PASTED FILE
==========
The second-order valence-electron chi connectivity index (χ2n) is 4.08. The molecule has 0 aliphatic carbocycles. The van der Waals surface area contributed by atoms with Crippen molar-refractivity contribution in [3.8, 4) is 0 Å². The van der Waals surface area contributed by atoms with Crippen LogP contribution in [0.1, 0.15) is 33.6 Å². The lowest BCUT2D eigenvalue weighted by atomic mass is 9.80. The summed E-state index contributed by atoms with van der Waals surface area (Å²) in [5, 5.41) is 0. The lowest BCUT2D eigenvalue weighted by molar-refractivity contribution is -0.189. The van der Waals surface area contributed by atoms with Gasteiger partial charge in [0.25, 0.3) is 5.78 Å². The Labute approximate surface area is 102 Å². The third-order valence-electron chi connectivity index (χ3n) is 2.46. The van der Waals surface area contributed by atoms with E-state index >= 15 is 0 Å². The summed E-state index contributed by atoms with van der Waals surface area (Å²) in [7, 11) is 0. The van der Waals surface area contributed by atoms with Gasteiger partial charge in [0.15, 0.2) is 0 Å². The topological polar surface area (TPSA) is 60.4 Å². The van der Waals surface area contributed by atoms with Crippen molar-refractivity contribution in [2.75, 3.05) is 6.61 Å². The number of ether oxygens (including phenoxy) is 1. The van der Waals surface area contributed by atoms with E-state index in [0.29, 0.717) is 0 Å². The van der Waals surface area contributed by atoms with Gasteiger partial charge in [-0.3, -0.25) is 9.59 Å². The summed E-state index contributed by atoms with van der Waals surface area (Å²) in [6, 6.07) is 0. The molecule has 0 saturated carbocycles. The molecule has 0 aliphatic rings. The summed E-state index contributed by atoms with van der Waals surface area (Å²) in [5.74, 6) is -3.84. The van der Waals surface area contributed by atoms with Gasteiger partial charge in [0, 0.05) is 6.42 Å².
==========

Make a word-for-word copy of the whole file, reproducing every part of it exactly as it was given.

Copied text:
The second-order valence-electron chi connectivity index (χ2n) is 4.08. The molecule has 0 aliphatic carbocycles. The van der Waals surface area contributed by atoms with Crippen molar-refractivity contribution in [3.8, 4) is 0 Å². The van der Waals surface area contributed by atoms with Crippen LogP contribution in [0.1, 0.15) is 33.6 Å². The lowest BCUT2D eigenvalue weighted by atomic mass is 9.80. The summed E-state index contributed by atoms with van der Waals surface area (Å²) in [5, 5.41) is 0. The lowest BCUT2D eigenvalue weighted by molar-refractivity contribution is -0.189. The van der Waals surface area contributed by atoms with Gasteiger partial charge in [0.25, 0.3) is 5.78 Å². The Labute approximate surface area is 102 Å². The third-order valence-electron chi connectivity index (χ3n) is 2.46. The van der Waals surface area contributed by atoms with E-state index >= 15 is 0 Å². The summed E-state index contributed by atoms with van der Waals surface area (Å²) in [7, 11) is 0. The van der Waals surface area contributed by atoms with Gasteiger partial charge in [0.15, 0.2) is 0 Å². The topological polar surface area (TPSA) is 60.4 Å². The van der Waals surface area contributed by atoms with Crippen molar-refractivity contribution in [2.75, 3.05) is 6.61 Å². The number of ether oxygens (including phenoxy) is 1. The van der Waals surface area contributed by atoms with E-state index in [0.29, 0.717) is 0 Å². The van der Waals surface area contributed by atoms with Gasteiger partial charge in [-0.3, -0.25) is 9.59 Å². The summed E-state index contributed by atoms with van der Waals surface area (Å²) in [6, 6.07) is 0. The molecule has 0 saturated carbocycles. The molecule has 0 aliphatic rings. The summed E-state index contributed by atoms with van der Waals surface area (Å²) in [5.74, 6) is -3.84. The van der Waals surface area contributed by atoms with Gasteiger partial charge in [0, 0.05) is 6.42 Å².